HIV Expert Says One Step Down, Two More to Go in Quest to Cure AIDS
A Johns Hopkins expert in HIV and how the AIDS virus hides in the body says antiretroviral drugs have stopped HIV from replicating, the first of three key steps needed to rid people of the virus.
In an address to be delivered Aug. 6 at the XVII International Conference on AIDS, taking place in Mexico City, infectious disease specialist Robert Siliciano, M.D., Ph.D., says current drug-combination therapies can stop HIV in its tracks, with some combos suppressing its ability to make copies to less than one in a billion.
But, he says, progress is still needed in identifying where viral reservoirs persist and in finding ways to eliminate these HIV hiding places.
Indeed, it was Siliciano's team at Hopkins in 1995 that confirmed the existence of these reservoirs in immune system CD4 memory T-cells - those left behind, after an initial infection, to fight recurrences. The CD4s concentrate in the lymph nodes and spleen. Siliciano suggests that other as yet unverified viral pools could exist, citing previous studies at Johns Hopkins that, in 2006, identified adult stem cells and progenitor cells as potential hideaways for HIV.
According to Siliciano, a professor at the Johns Hopkins University School of Medicine and a Howard Hughes Medical Institute investigator, laboratory models that mimic HIV infection in these reservoir cells are key to finding drugs that can eliminate them.
"We know now that HIV can be stopped," says Siliciano. "Our next steps are to go after these reservoirs of HIV. And although much work needs to be done to find and eliminate them, infected people who have access to antiretroviral drugs and who take them as prescribed stand a good chance of leading normal lives."
Siliciano points out that if antiretroviral drugs can be made more accessible, affordable and less toxic, then infected people who take the drugs correctly will not develop AIDS.
Included in Siliciano's presentation are recent data from his team and researchers at the National Cancer Institute and the University of Pittsburgh, which shows that adding a fourth, more potent anti-HIV drug to existing antiviral combinations does not further suppress the number of HIV viral copies in the blood.
"Adding more drugs to current regimens will not further reduce the amount of virus in the blood," says Siliciano. "We have already reached rock bottom in using drugs to stop HIV from replicating. The trace amounts of virus that remain are coming from viral reservoirs, not active replication of the virus."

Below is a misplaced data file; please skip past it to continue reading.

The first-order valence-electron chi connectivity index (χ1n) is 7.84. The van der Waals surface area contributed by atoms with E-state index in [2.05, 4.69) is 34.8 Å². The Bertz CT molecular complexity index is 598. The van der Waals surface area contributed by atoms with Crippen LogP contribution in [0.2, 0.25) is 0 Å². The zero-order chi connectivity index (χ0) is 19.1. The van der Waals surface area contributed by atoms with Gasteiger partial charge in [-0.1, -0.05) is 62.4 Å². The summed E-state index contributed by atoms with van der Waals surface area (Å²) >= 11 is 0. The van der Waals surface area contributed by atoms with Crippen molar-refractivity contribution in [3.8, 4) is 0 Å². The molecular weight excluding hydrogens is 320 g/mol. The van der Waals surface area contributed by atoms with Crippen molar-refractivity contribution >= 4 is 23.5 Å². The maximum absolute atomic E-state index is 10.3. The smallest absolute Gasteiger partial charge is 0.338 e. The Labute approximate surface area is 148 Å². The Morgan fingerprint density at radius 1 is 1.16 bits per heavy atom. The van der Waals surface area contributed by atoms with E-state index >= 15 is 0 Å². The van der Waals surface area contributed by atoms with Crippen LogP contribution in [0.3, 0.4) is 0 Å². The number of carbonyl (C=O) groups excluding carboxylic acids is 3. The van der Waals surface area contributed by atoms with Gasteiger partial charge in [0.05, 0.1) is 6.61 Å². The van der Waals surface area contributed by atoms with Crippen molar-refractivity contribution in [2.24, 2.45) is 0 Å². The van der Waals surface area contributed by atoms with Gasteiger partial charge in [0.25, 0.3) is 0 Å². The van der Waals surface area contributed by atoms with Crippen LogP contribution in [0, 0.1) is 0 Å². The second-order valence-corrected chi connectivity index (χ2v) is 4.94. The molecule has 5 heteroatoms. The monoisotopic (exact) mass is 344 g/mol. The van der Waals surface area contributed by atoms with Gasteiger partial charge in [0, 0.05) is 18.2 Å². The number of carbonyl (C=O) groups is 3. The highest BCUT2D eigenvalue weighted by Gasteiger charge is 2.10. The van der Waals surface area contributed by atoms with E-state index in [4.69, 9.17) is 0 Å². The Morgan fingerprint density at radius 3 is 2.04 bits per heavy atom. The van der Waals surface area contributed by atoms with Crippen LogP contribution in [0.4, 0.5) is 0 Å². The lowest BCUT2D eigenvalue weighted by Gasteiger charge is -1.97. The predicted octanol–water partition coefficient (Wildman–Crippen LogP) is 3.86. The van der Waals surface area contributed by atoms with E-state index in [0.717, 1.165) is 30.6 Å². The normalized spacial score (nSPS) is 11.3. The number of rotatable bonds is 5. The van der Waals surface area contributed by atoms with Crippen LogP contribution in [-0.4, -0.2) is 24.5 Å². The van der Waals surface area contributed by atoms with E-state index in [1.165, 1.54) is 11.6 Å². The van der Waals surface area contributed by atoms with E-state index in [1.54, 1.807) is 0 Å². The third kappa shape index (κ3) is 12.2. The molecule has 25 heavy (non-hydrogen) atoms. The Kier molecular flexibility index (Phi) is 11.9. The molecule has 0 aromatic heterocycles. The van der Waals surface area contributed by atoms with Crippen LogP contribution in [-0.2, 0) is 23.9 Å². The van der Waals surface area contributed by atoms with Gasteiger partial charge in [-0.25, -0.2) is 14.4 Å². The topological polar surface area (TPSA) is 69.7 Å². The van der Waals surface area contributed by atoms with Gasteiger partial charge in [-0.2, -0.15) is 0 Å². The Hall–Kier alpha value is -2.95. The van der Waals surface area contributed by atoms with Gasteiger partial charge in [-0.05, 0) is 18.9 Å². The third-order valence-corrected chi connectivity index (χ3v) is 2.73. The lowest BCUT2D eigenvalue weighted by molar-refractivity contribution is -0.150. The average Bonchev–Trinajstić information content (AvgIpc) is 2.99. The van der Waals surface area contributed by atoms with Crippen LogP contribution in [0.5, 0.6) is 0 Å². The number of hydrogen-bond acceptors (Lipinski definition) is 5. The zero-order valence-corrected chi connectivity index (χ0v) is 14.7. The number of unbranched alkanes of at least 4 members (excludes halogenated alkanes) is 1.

In 15 HIV-positive study participants already using highly active antiretroviral therapy, or HAART, to suppress the virus, researchers added either a protease inhibitor or a non-nucleoside reverse transcriptase inhibitor. They found no greater suppression in viral blood levels than seen before the fourth drug was added.
Hundreds of thousands of the more than 1 million Americans infected with HIV are currently using HAART, a combination usually of three of 25 potent antiviral medications. And these drugs almost eliminate the amount of virus in the blood, lowering the number to fewer than 50 copies per cubic milliliter of blood.
Siliciano also describes the progress of four laboratory models for testing HIV reservoirs, including one developed at Johns Hopkins, in identifying all viral reservoirs, and in penetrating them with antiretroviral drugs.
There are more than 33 million people in the world living with HIV, including an estimated 950,000 in the United States and 23,000 in the state of Maryland.
Funding for the latest study was provided by the Howard Hughes Medical Institute; the National Institute of Allergy and Infectious Diseases, a member of the National Institutes of Health (NIH); and the Doris Duke Charitable Foundation.
Presentation title: HIV Persistence in HAART: Re-evaluating Prospects for Eradication.
(Presented at 10:15 a.m. ET, Wednesday, Aug. 6; Plenary session #WEPLO1, Room SR 1 (6090), Centro Banamex, Mexico City.)
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